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Tikisea

artist's rendering

Manaia and Hei-tiki are creatures in Māori culture of New Zealand, and are common motifs in Māori carving and jewelry.

The Manaia is usually depicted as either a bird-like humanoid or a sea serpent like lizard. The word manaia is cognate with the founding Samoan term fa'amanaia, and relevant to the Niuean fakamanaia, both meaning to make a decoration or embellishment.
Manatee-Matau-Manaia-Back-LG edited-1

Manaia jewelry

The Legend

The Manaia is traditionally believed to be the messenger between the earthly world of mortals and the domain of the spirits, and its symbol is used as a guardian against evil. In this form, it is usually represented in a figure-of-eight shape, the upper half culminating in a bird-like beak. This form was also widely used in designs of door and window lintels and other architectural features, as well as in ceremonial hafts of weapons. A study of Māori carving suggests that every naturalistic figure there is an equivalent Manaia form which can be seen as a distorted profile-face version of the equivalent full-face figure. It may be that the Manaia represents some spiritual or inner facet of the full face figure.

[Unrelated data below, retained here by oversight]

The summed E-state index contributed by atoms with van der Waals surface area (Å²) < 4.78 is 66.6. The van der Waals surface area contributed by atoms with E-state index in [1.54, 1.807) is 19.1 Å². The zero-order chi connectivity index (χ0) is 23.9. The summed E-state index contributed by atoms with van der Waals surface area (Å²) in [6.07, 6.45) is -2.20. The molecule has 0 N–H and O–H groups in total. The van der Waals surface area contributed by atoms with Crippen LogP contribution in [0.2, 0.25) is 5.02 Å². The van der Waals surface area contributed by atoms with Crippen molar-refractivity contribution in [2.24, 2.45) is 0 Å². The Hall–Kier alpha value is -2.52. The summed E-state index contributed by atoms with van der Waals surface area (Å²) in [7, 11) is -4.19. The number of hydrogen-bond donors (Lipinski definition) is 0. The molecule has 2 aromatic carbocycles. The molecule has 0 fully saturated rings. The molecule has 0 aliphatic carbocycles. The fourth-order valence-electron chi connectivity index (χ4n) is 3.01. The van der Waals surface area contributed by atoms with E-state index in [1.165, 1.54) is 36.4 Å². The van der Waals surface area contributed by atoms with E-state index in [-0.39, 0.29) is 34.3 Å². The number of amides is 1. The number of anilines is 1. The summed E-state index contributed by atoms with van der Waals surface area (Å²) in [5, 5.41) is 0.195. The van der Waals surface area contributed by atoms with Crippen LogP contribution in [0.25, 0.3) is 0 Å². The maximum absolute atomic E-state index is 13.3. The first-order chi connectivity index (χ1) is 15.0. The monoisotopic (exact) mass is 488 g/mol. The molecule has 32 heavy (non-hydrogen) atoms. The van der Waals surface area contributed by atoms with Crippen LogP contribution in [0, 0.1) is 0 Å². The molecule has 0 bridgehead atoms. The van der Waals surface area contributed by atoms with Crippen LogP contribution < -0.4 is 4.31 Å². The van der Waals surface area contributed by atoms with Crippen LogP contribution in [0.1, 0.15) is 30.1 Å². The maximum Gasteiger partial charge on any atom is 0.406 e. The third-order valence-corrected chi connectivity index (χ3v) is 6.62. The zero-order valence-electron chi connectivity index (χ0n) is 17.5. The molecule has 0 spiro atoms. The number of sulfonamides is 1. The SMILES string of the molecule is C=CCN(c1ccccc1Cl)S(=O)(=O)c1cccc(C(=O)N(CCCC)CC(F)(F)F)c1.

Hei-Tiki

Manaia1212

One theory of the origin of the hei-tiki suggests a connection with Tiki, the first man in Māori legend. According to Horatio Gordon Robley, there are two main ideas behind the symbolism of hei-tiki: they are either memorials to ancestors, or represent the goddess of childbirth, Hineteiwaiwa. The rationale behind the first idea is that they were often buried when their kaitiaki (guardian) died and would be later retrieved and placed somewhere special to be brought out in times of tangihanga (mourning and associated activities). Because of the connection with Hineteiwaiwa, hei-tiki were often given to a woman by her husband's family if she was having trouble conceiving.

Types

Traditionally there were several types of hei-tiki which varied widely in form. Modern-day hei-tiki however, may be divided into two types. The first type is rather delicate, with a head/body ratio of approximately 30/70, with small details included, such as ears, elbows, and knees. The head is on a tilt, and one hand is placed on the thigh, and the other on the chest. The eyes are relatively small. The second type is generally heavier than the first. It has a 40/60 head/body ratio, both hands are on the thighs, and the eyes are proportionately larger.